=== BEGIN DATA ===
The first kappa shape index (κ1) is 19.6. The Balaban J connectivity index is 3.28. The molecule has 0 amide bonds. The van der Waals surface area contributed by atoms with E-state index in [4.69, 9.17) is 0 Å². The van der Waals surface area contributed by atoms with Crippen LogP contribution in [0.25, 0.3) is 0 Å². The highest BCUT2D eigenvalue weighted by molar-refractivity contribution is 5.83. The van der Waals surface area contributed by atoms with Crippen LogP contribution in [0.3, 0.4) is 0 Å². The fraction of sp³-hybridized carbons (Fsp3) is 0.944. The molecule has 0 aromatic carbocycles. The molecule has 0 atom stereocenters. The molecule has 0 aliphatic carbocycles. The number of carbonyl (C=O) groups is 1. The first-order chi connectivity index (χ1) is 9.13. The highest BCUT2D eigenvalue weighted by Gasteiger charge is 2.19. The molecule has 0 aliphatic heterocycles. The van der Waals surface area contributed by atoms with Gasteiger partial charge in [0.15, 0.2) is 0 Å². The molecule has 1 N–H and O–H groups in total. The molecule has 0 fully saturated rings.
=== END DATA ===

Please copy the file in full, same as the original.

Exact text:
The first kappa shape index (κ1) is 19.6. The Balaban J connectivity index is 3.28. The molecule has 0 amide bonds. The van der Waals surface area contributed by atoms with E-state index in [4.69, 9.17) is 0 Å². The van der Waals surface area contributed by atoms with Crippen LogP contribution in [0.25, 0.3) is 0 Å². The highest BCUT2D eigenvalue weighted by molar-refractivity contribution is 5.83. The van der Waals surface area contributed by atoms with Crippen LogP contribution in [0.3, 0.4) is 0 Å². The fraction of sp³-hybridized carbons (Fsp3) is 0.944. The molecule has 0 aromatic carbocycles. The molecule has 0 atom stereocenters. The molecule has 0 aliphatic carbocycles. The number of carbonyl (C=O) groups is 1. The first-order chi connectivity index (χ1) is 9.13. The highest BCUT2D eigenvalue weighted by Gasteiger charge is 2.19. The molecule has 0 aliphatic heterocycles. The van der Waals surface area contributed by atoms with Gasteiger partial charge in [0.15, 0.2) is 0 Å². The molecule has 1 N–H and O–H groups in total. The molecule has 0 fully saturated rings.